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Have you tried exporting your file to IDML - open that file in Indesign and resave it.
Do you still have this issue?
Good idea. I haven't tried that.
I decided to break it apart into sections, then piece them back together into a book. It took me a couple of hours, and now the style sheets don't always work right (they seem to print fine, but depending on the chapter, they don't always show up correctly across the sections. Things have sped up a lot. Now when I print, I have blank pages between the sections, which I was trying to avoid.
In any case, it's definitely faster than it was before. One pet peeve is when the beachball is spinning, but there's little or no disk activity, and the processors aren't nearly taxed. Why have tons of fast processors when they don't seem to matter?
I would like to know if exporting the file to IDML worked for you, or the issue still persists.
Kindly update the discussion if you need further assistance with it.
Are you working on a network or is this a personal computer? Is all of your work being done on the hard drive or are you using a cloud server?
I still have not yet tried the conversion to IDML, then back to INDD. It's currently a book with 8 different sections, and in my experience, it takes considerable time to recreate the book correctly. I've experienced considerable problems getting the facing pages to work correctly from section-to-section. I just haven't been able to set aside the time to do this experiment, but I definitely want to.
The book documents and images are all stored on a direct-attached, Thunderbolt 3 RAID 6, but the editing speed seems to be exactly the same if I work on the files over a network from a different computer. This tells me that there's something wrong with InDesign (or the documents it creates), not the transfer speeds. As I said above, the computers don't get above 8% CPU utilization while I'm working.
You might try saving each chapter or section as a separate file until complete, then save each as a press quality Acrobat pdf, then have Acrobat group them all into one file again. I have done this for publishing.
I wish I could do that. There are several problems with that approach:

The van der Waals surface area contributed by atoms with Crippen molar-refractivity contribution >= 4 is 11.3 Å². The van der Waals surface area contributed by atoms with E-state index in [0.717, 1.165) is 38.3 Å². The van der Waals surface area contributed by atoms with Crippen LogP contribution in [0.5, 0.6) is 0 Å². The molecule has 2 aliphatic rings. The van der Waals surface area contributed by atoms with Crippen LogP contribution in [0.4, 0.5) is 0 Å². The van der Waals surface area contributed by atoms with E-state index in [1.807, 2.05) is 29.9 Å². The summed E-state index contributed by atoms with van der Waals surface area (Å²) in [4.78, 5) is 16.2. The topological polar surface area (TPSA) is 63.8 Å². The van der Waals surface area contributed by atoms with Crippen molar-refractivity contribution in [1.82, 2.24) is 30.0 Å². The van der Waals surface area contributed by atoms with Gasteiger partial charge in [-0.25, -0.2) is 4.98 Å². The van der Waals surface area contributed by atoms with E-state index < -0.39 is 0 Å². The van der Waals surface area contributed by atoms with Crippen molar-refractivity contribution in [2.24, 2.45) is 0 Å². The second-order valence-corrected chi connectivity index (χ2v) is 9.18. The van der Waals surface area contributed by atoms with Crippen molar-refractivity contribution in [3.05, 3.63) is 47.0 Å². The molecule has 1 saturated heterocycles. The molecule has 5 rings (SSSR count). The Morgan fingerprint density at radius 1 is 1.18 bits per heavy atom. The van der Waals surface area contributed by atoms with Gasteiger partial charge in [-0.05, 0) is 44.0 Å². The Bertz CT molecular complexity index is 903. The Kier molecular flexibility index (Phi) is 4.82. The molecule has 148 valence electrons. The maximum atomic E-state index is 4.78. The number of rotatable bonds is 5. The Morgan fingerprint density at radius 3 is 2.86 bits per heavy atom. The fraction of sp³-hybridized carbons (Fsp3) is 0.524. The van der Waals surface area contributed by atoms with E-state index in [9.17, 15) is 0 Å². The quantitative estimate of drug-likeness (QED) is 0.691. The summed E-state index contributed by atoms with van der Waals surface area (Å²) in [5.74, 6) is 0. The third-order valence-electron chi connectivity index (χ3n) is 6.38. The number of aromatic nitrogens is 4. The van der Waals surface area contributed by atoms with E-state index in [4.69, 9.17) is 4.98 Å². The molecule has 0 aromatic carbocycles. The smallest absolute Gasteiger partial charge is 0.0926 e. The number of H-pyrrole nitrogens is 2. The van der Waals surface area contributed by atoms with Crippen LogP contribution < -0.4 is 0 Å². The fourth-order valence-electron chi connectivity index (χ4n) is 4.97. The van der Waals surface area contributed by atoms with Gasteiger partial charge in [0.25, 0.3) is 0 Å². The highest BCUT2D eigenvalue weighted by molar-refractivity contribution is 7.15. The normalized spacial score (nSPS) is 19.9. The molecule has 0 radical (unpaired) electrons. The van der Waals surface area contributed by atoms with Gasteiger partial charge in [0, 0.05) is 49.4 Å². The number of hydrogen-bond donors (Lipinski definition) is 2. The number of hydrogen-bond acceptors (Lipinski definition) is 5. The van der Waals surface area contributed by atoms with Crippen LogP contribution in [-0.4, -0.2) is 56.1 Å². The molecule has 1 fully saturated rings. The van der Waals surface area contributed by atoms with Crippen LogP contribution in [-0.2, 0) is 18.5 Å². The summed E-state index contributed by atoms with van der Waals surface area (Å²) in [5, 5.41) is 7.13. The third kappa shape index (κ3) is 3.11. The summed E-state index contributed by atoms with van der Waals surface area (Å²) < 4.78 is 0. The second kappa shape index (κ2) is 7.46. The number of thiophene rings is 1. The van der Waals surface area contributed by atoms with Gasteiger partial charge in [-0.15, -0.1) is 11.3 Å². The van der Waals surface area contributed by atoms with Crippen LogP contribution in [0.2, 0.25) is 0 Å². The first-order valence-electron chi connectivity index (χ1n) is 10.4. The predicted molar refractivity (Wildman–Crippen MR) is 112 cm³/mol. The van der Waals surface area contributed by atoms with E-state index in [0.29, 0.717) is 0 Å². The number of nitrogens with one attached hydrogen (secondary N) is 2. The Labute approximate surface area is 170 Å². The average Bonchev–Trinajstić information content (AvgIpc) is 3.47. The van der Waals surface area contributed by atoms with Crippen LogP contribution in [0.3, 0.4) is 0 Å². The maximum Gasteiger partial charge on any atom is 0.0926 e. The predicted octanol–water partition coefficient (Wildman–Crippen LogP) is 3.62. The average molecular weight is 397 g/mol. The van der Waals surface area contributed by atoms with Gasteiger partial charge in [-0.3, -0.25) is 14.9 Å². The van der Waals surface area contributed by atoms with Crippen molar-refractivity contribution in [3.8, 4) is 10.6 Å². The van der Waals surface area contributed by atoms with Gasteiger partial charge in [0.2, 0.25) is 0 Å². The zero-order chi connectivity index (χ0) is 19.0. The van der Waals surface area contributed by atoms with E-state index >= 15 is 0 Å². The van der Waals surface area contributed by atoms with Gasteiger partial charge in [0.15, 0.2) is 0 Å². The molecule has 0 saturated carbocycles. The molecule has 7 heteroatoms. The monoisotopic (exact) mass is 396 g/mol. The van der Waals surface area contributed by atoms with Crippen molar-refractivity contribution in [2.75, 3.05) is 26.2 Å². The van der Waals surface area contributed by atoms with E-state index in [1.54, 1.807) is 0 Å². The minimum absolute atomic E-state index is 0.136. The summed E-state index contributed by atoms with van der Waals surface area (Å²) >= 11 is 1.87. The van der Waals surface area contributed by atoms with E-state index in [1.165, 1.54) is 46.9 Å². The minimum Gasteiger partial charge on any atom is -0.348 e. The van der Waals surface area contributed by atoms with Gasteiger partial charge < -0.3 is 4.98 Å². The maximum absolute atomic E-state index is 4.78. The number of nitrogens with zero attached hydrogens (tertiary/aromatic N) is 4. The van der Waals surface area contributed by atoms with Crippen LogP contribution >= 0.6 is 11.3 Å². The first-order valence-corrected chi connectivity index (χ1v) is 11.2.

1) style sheets can get out of sync
2) page numbers can get out of sync
3) impossible to generate a table of contents which spans all the files
4) I have internal links which won't work; this project will be printed both traditionally and as an ePub
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Try cleaning the font caches... it seemed to have solve my problems.
Thank you Wodan. That has been the most effective solution yet.
Just to explain how to clear the font caches for others that might experience this problem:
For macOS Mojave:
- quit all open applications.
- launch Terminal
- type: sudo atsutil databases -remove
Maybe I spoke too soon. One of the sections of the book was working much faster, but another is just as slow.
I tried saving to an IDML file, then converting back to InDesign 2019. Editing that file is just as slow as it was before the conversion.
Since clearing the font caches, it seems to be faster, but it's still taking 5 seconds for each key press to register, even if it's not bumping anything on the page up or down. Something is still wrong.
If it's every file - then there's something else at play.
Fonts may be something do with it.
Have you got a lot of fonts loaded, are you using a font manager?
I have lots of fonts loaded, but I'm using the latest version of Font Agent Pro.
In the past, I've laid-out larger books with more images, and there's never been this type of problem. Font Agent Pro was used during the layout of those publications, too.
I've also opened the INDB files with my Mac Book Pro, and it has the same problem.
I should add that this is the first time I'm using inline graphics.
The fact that it's happening on 2 different computers shows it's document based.
As a matter of trial and error, can you divide the document into 2, and see if it's still happening. If it is only happening on 1 of the halves, keeping halving that document by splitting it in 2, until you narrow the page/pages.
It sounds tedious, but it really is super quick.
I wrote an FAQ for files crashing on output - but a lot of it could help you track down the problem areas.
Another thing you could try is unloading all your fonts and loading only the fonts required for the document.
And another thing you could try is changing the font the a different font - on a duplicate of your file (keep the original).
You can change the fonts throughout by using the Type>Find Font and then you can map fonts to different fonts. If you're using styles, make sure you tick the Update Paragraph Style (or something similar).
I collected the entire book for output, then I opened the new files. Things actually sped-up considerably. It's still not as fast as it should be, but I can actually work now. The delay has decreased to 1-3 seconds per character.
Thanks, Eugene. I'll give your file crashing guide a look through.